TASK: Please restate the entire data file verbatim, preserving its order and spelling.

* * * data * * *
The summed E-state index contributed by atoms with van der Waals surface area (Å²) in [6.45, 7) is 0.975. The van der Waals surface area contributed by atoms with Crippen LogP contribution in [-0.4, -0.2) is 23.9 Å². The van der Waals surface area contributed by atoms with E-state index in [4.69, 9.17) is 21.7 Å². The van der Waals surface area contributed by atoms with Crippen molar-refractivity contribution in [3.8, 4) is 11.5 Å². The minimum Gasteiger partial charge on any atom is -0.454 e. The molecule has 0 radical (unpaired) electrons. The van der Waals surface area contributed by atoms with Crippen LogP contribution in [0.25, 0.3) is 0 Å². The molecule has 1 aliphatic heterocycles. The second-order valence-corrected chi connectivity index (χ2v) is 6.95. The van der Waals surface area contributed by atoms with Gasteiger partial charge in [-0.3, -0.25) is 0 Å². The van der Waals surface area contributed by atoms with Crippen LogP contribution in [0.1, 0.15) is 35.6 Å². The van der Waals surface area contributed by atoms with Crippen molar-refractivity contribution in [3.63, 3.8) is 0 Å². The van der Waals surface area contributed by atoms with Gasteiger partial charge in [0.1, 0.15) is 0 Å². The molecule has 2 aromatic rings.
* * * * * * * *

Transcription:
The summed E-state index contributed by atoms with van der Waals surface area (Å²) in [6.45, 7) is 0.975. The van der Waals surface area contributed by atoms with Crippen LogP contribution in [-0.4, -0.2) is 23.9 Å². The van der Waals surface area contributed by atoms with E-state index in [4.69, 9.17) is 21.7 Å². The van der Waals surface area contributed by atoms with Crippen molar-refractivity contribution in [3.8, 4) is 11.5 Å². The minimum Gasteiger partial charge on any atom is -0.454 e. The molecule has 0 radical (unpaired) electrons. The van der Waals surface area contributed by atoms with Crippen LogP contribution in [0.25, 0.3) is 0 Å². The molecule has 1 aliphatic heterocycles. The second-order valence-corrected chi connectivity index (χ2v) is 6.95. The van der Waals surface area contributed by atoms with Gasteiger partial charge in [-0.3, -0.25) is 0 Å². The van der Waals surface area contributed by atoms with Crippen LogP contribution in [0.1, 0.15) is 35.6 Å². The van der Waals surface area contributed by atoms with Crippen molar-refractivity contribution in [3.63, 3.8) is 0 Å². The van der Waals surface area contributed by atoms with Gasteiger partial charge in [0.1, 0.15) is 0 Å². The molecule has 2 aromatic rings.